February 15 2018
In this excerpt from Running Rewired, author Jay Dicharry describes what your body feels every time you take it for a run.
Adapted with permission of VeloPress from Training Essentials for Ultrarunning by Jason Koop, coach to elite ultramarathoners. In his book, Koop reveals his highly effective ultramarathon training methods for ultrarunners of all abilities.
Training is the first level of prevention in blister formation. Your skin adapts to stress just like any other organ in your body. Many studies, primarily involving the military, have demonstrated that gradual exposure to frictional forces on the foot (through hikes and marches) decreases the skin’s susceptibility to blisters (Allan 1964; Hodges, DuClos, and Schnitzer 1975; Knapik et al. 1995). As you train, your epidermal skin cells become thicker and in theory more cohesive, making them more resistant to blistering. How does this happen? As you run, you slough off skin cells faster than normal. These are rapidly replaced by new skin cells, but these young cells don’t get the chance to differentiate into layer-specific cells (epidermis, dermis) before they are stressed by another run (S. H. Kim et al. 2010). When this happens frequently over a relatively short time, it results in overthickened skin (i.e., the callus).
Still, you’ve got a great chance of getting blisters during an ultramarathon. Whenever you stress an organ or a structure in your body beyond its capabilities, you cause damage. Ultramarathons normally represent a longer, more difficult run than your day-to-day training, complicated by the fact most ultramarathon events occur in areas away from your home training grounds. The trail surface, camber, dirt, dust, and debris your feet encounter are undoubtedly different during the race than at home. Furthermore, your biomechanics are different depending on the properties of the trails, placing stresses on different areas of the skin of the foot. Therefore, the shoe/sock/powder/tape/lubricant/insole combination that worked in training may not always work during the race. Just as training on flat ground will not completely prepare you for a mountainous ultra, training on your home trails might not fully prepare your feet for the rigors of race day. Therefore, a combination of education, preventive measures, and wound care skills offers the most comprehensive way to ensure that your hard-earned training does not come undone by the unraveling of your feet on race day.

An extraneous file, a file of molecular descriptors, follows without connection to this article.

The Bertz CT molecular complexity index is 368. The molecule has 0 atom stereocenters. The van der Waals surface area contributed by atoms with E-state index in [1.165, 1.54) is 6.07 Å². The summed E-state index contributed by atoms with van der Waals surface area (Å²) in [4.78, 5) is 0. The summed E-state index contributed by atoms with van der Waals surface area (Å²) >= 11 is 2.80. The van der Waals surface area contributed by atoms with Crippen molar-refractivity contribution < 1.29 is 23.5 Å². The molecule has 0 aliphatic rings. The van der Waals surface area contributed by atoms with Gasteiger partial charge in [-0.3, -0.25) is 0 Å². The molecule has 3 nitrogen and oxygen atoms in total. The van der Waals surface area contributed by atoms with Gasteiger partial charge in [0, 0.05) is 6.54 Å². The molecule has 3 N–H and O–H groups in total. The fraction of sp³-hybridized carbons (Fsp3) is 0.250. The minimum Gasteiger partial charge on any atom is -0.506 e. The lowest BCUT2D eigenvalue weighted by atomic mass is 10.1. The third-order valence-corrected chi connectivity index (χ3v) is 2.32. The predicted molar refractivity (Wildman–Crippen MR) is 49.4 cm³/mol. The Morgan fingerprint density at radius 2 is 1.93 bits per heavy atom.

If you do get a blister (or the precursor, which is referred to as a “hot spot”), you have a decision to make: You can save some time and continue running, or stop and lose some time treating your feet. In making this decision, you need to balance your race-day goals, performance expectations, safety, and race situation. Generally speaking, the more time you have left to run and the bigger the problem could become, the more it is worth your while to take a few minutes and fix what is wrong. Don’t let little problems become big problems. My advice is to always err on the side of caution and fix problems early, particularly at the 100K and 100-mile distances, where there is a lot of ground to cover. Blisters come in a variety of shapes, sizes, and levels of discomfort. Treatments also come in many shapes and forms. Unless you are a medical professional with many years of blister management experience, a simple solution is always best.
I have found success with the following nine-step plan:
If you are particularly blister prone, practice various techniques at home. Cutting and placing the patch on the surface of the skin can be the most frustrating part of the process during a race. The tape is sticky and adheres to itself and to your fingers. You’re in a hurry. You’re sweaty and dirty. And you’re working in a dirty, dusty environment. Finding a routine and learning some simple skills goes a long way to making the process smoother and faster in race conditions. As with any other skill, practice makes perfect!
Jason Koop is the Director of Coaching for CTS, coach to elite ultrarunners, and an elite ultramarathoner. Koop’s book Training Essentials for Ultrarunning reveals his highly effective ultramarathon training methods for ultrarunners of all abilities. Learn more at velopress.com/koop.